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Nutrition for Immune Support During Chemotherapy

written by: BettyHolt • edited by: Diana Cooper • updated: 1/5/2011

The actions of chemotherapy can greatly diminish immune system function. Many physicians believe it is important to boost immune support during chemotherapy. Starting with a healthy diet, you can add supplements which target immune function. Some of those are discussed here.

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    Chemotherapy

    The goal of chemotherapy is to shrink tumors, slow their growth and annihilate any cancer cells that may have metastasized to other parts of the body. Unfortunately, chemotherapy attacks all fast-growing cells and kills healthy cells, too. Chemotherapy can produce severe side effects, including damage to the heart muscle and gastrointestinal system, nausea, anemia and extreme suppression of the immune system. While nutrients and hormone therapies can be used to lessen the toxic effects of chemotherapy, there are no long-term survival studies showing whether these nutrients may also protect cancer cells in such a way that they diminish survival. Some supplements can interfere with chemotherapy's effects, so it is best to check with your physician first.

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    Nutritional Immune Support

    According to Life Extension, melatonin has been used for immune support during chemotherapy. By inhibiting free radical production, it mediates some of chemotherapy's toxic effects. A randomized study showed melatonin to lower the incidence of neuropathies, thrombocytopenia, stomatitis, alopecia, lack of strength and vomiting. Chemotherapy reduces blood cell production, which can be restored by taking shark liver oil. Shark liver oil has been shown to enhance the production of blood platelets and enhance the immune system. In combination with vitamins A and E, selenium has been used to lessen the toxicity of chemotherapy drugs, particularly Adriamycin. Vitamin E and selenium act synergistically to enhance the immune system. Patients taking vitamin C during chemotherapy reported improved appetite and less need for painkillers. Astragalus, a Chinese medicinal herb, has been shown in animal studies and preliminary human clinical studies to improve immune system function and boost the effects of conventional immune therapy for some cancers, according to the American Cancer Society.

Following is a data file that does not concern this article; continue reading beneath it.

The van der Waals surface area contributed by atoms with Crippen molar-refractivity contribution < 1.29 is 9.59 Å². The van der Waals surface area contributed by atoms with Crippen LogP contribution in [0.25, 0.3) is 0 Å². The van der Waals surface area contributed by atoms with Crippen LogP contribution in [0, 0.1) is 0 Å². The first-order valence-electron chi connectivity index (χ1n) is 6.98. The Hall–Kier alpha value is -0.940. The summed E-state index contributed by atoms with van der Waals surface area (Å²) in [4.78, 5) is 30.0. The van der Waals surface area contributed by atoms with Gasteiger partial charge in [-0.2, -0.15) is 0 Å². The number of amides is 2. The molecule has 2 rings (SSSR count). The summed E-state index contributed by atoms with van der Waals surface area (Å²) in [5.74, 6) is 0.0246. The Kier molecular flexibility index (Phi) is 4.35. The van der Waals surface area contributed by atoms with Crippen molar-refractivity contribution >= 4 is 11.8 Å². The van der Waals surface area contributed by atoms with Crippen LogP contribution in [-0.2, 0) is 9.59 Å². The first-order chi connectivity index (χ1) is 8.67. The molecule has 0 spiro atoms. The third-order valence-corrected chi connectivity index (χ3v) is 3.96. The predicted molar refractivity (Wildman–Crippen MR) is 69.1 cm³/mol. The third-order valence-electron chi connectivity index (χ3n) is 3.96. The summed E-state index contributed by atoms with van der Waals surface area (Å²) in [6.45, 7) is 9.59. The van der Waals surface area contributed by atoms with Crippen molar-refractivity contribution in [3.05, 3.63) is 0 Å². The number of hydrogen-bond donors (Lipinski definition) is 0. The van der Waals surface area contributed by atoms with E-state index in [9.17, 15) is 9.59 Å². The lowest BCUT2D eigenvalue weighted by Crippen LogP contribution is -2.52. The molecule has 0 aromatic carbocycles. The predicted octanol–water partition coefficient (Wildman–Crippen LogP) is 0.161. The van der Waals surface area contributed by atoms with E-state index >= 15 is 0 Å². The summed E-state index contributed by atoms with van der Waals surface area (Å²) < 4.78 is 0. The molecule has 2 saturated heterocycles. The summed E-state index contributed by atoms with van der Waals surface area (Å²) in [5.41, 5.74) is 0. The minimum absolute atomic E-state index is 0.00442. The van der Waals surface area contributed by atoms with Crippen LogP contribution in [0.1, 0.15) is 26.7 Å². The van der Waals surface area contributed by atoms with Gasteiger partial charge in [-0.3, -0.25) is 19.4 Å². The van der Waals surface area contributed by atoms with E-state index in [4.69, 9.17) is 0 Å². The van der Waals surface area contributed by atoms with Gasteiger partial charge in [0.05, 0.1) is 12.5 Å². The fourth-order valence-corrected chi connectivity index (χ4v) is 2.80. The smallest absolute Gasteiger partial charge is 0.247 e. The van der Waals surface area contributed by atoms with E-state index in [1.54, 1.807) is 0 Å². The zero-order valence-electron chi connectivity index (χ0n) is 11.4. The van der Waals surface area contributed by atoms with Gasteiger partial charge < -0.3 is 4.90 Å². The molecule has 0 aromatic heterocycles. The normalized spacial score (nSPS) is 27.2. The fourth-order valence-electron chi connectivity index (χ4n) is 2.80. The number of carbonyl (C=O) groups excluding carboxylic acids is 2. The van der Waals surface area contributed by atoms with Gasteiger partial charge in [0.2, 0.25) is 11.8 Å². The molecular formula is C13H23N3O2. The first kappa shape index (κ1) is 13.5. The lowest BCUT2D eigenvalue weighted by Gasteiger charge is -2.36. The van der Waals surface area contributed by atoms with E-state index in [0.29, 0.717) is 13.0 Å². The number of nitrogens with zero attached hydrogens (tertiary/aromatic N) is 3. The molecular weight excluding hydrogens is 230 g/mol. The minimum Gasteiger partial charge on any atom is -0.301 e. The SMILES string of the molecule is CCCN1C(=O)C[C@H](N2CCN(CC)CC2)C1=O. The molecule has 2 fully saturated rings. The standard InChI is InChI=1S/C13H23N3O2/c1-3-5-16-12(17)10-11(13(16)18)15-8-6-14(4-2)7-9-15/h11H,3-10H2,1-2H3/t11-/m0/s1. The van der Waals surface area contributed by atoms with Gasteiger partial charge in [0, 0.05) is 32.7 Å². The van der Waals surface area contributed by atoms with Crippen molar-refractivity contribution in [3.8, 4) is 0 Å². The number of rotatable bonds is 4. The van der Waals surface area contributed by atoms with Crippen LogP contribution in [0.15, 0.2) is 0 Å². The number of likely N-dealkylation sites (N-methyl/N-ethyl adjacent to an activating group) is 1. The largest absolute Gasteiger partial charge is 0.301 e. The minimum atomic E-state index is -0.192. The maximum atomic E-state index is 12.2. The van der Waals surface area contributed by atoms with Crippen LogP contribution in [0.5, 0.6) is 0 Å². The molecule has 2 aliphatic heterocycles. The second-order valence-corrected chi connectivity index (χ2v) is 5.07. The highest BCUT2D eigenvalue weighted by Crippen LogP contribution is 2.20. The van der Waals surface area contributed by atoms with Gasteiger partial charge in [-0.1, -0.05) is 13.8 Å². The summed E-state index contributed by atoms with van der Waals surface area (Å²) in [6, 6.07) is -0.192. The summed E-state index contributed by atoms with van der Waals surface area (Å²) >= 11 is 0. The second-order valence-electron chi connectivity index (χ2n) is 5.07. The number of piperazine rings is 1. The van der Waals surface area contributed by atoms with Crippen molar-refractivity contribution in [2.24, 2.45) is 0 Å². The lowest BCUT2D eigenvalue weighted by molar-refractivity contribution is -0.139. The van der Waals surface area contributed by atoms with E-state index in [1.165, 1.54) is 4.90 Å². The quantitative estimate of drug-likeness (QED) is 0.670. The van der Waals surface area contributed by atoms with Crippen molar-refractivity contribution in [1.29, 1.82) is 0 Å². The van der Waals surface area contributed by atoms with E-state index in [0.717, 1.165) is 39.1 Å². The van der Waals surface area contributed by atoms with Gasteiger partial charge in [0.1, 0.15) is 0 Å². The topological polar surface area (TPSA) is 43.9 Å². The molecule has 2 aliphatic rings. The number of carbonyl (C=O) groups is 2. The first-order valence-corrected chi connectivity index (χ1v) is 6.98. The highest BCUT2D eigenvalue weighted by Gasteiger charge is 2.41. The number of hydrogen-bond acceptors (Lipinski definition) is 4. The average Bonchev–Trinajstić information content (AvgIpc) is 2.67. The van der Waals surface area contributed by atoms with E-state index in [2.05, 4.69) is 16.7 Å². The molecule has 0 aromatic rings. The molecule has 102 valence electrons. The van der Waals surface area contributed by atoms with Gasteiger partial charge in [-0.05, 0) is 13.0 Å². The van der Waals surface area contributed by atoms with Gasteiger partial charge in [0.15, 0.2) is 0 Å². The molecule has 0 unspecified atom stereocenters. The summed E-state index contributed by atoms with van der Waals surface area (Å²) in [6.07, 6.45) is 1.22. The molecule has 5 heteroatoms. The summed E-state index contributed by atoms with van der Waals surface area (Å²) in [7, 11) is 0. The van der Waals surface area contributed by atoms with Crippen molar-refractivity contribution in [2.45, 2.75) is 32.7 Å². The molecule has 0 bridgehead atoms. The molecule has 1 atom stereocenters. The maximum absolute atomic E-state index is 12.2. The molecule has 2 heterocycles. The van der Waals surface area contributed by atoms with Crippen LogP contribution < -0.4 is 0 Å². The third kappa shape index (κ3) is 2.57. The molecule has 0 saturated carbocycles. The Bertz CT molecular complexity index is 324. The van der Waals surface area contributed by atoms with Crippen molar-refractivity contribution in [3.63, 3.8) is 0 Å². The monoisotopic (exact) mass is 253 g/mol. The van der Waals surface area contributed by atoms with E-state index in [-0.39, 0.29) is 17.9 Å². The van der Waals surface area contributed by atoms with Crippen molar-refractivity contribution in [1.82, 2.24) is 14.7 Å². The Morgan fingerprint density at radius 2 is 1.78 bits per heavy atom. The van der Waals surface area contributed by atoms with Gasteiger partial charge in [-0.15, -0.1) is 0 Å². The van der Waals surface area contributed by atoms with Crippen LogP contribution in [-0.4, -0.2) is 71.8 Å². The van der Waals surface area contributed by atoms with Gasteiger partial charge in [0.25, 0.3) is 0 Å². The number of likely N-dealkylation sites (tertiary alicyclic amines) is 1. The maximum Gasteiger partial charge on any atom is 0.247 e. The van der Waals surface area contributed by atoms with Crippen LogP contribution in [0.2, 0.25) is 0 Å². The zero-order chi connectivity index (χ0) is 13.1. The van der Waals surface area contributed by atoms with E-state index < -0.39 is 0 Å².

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    The Block Center's Individualized Cancer Care

    The Block Center for Integrative Cancer Treatment was founded in 1980 by Drs. Keith and Penny Block. The Center's approach includes an individualized plan of care which involves the patient and a customized nutritional regimen with physical, psychological and emotional interventions. Admitting that conventional care therapies decrease the immune system's white blood cells and leave the patient vulnerable to infection, Dr. Block believes boosting immune support during chemotherapy is an important part of treatment. The nutrients selenium, beta-carotene and zinc increase natural killer cells and increase their cancer-killer activity. In addition he recommends beta-glucans, probiotics and glutamine to support immune health.

    Other supplements Dr. Block recommends are: milk thistle, for protection against chemical toxicity; ginger, which reduces nausea and vomiting and detoxifies the body; Fu Zheng Chinese formulas, which help improve vitality and overcome fatigue; protein and amino acid formulas, which reduce muscle loss and help maintain immune and biological functioning; glutamine, which reduces some side effects of treatment; fish oil, which suppresses inflammation; and green tea, which acts as a potent antioxidant and anti-inflammatory.

    The American Cancer Society recommends a cancer-prevention diet of at least five servings of fruits and vegetables, whole grains over refined grains and sugars, and lean cuts of unprocessed meat, emphasizing fish, chicken and beans as protein sources.

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